Photo: Antonio Diaz In 2003, ITC held its annual
Executive Forum meeting for business and government leaders in
Cancún, Mexico, to provide a lead-in to the WTO's Ministerial
Meeting. This allowed participants to position export
competitiveness in the wider context of the Doha Development
Improving a country's export performance requires much more than
just winning more foreign contracts. Over the past six years, many
government officials and private business leaders in developing
countries and transition economies have come to understand this -
thanks to ITC's Executive Forum on National Export Strategies.
To help their countries compete in today's fast-paced,
challenging trade environment, trade strategy-makers have to be
broader in their outlook and more encompassing in their working
partnerships. It's no longer enough to focus on promoting existing
export goods and services - they have to look at developing
exports. In 1999, ITC held the first Executive Forum to fill a gap
in research on practical, working strategies for successful export
development. Government-business teams from developing and
transition economies share experiences from their country and learn
The idea for the Executive Forum took shape after years of contact
between ITC staff and government and business leaders from across
the developing world and the new economies emerging from the former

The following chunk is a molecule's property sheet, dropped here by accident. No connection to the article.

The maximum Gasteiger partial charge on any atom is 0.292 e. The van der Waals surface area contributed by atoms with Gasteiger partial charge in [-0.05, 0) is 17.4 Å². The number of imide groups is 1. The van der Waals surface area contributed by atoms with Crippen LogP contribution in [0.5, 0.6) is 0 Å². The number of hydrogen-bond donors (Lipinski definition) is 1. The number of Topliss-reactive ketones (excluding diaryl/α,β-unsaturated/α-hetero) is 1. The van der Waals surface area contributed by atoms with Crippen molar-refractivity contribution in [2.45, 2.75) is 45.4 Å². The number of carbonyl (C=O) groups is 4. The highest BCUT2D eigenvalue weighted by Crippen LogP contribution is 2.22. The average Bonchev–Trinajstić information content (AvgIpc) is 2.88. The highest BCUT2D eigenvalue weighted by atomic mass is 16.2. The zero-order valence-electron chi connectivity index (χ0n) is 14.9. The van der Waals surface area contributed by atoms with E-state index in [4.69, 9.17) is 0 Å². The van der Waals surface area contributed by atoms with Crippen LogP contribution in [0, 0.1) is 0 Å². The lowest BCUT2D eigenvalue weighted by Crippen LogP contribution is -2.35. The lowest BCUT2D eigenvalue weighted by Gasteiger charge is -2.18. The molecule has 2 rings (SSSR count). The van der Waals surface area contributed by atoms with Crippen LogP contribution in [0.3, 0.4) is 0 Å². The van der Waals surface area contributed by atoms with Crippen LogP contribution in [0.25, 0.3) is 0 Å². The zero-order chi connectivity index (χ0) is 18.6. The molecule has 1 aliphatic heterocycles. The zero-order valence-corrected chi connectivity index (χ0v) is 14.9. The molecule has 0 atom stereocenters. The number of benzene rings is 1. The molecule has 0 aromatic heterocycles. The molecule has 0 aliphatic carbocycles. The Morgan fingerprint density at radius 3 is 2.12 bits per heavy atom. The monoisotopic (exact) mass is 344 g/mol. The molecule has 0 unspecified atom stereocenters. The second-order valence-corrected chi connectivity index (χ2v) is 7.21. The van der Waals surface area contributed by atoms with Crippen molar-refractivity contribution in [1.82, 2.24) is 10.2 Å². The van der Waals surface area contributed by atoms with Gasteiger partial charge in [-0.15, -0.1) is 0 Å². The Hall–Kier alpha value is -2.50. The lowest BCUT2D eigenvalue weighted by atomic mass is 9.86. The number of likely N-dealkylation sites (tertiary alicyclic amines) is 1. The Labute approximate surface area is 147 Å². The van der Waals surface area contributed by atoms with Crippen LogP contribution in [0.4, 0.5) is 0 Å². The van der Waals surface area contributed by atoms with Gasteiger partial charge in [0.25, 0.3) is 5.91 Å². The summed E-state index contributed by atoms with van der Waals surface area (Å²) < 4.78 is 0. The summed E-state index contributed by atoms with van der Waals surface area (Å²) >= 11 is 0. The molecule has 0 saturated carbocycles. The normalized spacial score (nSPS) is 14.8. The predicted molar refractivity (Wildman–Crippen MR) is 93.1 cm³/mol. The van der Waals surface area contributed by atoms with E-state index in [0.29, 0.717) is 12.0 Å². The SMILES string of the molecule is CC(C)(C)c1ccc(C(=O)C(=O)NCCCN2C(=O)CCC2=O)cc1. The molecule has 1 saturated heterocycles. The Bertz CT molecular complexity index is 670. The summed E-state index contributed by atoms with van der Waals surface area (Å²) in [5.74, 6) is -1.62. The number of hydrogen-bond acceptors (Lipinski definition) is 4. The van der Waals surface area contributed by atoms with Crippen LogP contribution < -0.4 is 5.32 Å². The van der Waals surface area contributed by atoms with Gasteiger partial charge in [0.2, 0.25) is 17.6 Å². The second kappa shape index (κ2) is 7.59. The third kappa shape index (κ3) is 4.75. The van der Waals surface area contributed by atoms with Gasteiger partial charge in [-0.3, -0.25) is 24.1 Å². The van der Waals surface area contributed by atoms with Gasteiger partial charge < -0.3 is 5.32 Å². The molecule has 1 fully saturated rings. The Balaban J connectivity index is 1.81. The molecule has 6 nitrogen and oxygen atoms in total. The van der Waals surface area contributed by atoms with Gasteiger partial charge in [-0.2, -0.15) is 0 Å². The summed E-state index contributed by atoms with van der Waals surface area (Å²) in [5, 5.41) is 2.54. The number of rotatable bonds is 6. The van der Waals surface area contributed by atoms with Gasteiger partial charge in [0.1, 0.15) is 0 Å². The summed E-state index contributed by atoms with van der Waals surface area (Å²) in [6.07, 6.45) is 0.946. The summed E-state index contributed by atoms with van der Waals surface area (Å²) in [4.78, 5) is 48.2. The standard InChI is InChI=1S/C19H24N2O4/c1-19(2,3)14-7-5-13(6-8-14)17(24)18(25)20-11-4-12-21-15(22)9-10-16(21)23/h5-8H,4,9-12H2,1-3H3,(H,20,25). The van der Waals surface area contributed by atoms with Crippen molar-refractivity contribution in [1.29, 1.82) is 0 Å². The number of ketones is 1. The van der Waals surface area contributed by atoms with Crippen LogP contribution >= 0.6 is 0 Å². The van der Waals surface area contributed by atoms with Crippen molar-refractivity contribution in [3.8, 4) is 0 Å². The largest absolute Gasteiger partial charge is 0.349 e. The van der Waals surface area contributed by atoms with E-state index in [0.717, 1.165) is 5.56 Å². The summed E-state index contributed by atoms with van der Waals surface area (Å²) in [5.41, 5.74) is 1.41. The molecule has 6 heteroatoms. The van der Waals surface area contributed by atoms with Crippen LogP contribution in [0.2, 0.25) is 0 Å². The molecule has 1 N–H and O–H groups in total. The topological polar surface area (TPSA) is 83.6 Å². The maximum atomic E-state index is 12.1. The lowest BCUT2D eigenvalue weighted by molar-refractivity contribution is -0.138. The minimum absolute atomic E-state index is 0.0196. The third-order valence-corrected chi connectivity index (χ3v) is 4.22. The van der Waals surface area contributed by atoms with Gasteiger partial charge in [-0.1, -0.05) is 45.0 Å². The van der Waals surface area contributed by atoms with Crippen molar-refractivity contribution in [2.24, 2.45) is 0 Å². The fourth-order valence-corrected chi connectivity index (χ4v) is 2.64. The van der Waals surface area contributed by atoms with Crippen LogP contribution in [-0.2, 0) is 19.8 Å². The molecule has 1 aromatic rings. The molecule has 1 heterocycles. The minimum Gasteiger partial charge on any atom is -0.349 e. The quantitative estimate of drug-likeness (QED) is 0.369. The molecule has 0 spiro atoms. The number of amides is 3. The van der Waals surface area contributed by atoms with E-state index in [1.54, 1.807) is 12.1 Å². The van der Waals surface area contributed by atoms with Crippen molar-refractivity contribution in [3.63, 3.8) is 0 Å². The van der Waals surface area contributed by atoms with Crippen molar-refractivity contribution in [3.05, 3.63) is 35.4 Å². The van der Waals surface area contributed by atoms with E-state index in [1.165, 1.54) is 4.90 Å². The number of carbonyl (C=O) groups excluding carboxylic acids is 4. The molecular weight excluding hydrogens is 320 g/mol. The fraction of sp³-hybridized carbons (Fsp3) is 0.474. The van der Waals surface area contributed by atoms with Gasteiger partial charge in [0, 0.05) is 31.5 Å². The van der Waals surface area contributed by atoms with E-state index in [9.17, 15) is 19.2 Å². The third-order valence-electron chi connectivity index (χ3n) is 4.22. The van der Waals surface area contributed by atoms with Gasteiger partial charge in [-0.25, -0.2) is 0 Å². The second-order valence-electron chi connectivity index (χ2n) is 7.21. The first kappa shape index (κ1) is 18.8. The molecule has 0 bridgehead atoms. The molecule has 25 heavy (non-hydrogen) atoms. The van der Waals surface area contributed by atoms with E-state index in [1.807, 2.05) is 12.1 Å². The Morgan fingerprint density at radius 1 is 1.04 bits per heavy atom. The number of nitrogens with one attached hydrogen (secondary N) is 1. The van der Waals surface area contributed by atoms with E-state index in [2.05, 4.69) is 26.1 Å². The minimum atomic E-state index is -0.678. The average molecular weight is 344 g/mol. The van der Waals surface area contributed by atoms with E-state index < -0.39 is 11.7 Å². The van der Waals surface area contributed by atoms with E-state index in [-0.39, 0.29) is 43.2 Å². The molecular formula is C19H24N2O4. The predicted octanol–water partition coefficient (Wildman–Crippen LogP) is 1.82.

"Back in 1999," says ITC Executive Director J. Denis Bélisle, "our
intention was to advance the idea that decision-makers in
developing and transition economies needed to broaden their
approach to export development if they were to achieve a sustained
improvement in national export performance. The purpose was to
promote the importance for every country of putting in place a
realistic national export strategy and the capacity to manage it.
And that remains our basic philosophy today."
Mr Bélisle, whose home country, Canada, has built up a successful
national brand as an international trader as well as in ice hockey,
argues that strategy-making is "a team sport". This, he says, "is
not a discipline to be tackled by a single institution. To be
relevant, a national export strategy must reflect the input of a
spectrum of public sector organizations. And it must involve the
direct and continuous participation of the private sector.
Participation is a precondition of ownership." Every country
attending the Executive Forum has to send representatives from
government and business in a national team.